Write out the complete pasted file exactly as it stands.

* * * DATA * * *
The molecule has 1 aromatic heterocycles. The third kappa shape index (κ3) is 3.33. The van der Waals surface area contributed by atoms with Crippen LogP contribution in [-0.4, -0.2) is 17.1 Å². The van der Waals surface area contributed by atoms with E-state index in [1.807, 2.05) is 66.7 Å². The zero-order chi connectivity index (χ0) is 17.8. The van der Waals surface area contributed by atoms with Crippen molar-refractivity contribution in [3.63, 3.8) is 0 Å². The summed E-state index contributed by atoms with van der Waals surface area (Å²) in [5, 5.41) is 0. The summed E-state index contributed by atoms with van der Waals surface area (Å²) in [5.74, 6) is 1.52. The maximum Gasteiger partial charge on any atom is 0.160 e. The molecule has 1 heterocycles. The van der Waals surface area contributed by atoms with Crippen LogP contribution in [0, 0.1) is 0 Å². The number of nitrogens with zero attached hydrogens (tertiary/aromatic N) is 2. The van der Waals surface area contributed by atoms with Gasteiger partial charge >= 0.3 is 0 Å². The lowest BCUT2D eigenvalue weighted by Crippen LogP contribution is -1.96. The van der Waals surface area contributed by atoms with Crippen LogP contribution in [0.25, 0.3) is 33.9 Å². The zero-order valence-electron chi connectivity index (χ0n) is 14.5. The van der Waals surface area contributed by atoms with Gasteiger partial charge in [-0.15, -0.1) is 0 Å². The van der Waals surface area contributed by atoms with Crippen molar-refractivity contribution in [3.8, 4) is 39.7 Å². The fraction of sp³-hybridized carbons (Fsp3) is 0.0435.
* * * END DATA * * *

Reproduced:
The molecule has 1 aromatic heterocycles. The third kappa shape index (κ3) is 3.33. The van der Waals surface area contributed by atoms with Crippen LogP contribution in [-0.4, -0.2) is 17.1 Å². The van der Waals surface area contributed by atoms with E-state index in [1.807, 2.05) is 66.7 Å². The zero-order chi connectivity index (χ0) is 17.8. The van der Waals surface area contributed by atoms with Crippen molar-refractivity contribution in [3.63, 3.8) is 0 Å². The summed E-state index contributed by atoms with van der Waals surface area (Å²) in [5, 5.41) is 0. The summed E-state index contributed by atoms with van der Waals surface area (Å²) in [5.74, 6) is 1.52. The maximum Gasteiger partial charge on any atom is 0.160 e. The molecule has 1 heterocycles. The van der Waals surface area contributed by atoms with Crippen LogP contribution in [0, 0.1) is 0 Å². The number of nitrogens with zero attached hydrogens (tertiary/aromatic N) is 2. The van der Waals surface area contributed by atoms with Gasteiger partial charge >= 0.3 is 0 Å². The lowest BCUT2D eigenvalue weighted by Crippen LogP contribution is -1.96. The van der Waals surface area contributed by atoms with Crippen LogP contribution in [0.25, 0.3) is 33.9 Å². The zero-order valence-electron chi connectivity index (χ0n) is 14.5. The van der Waals surface area contributed by atoms with Gasteiger partial charge in [-0.15, -0.1) is 0 Å². The van der Waals surface area contributed by atoms with Crippen molar-refractivity contribution in [3.8, 4) is 39.7 Å². The fraction of sp³-hybridized carbons (Fsp3) is 0.0435.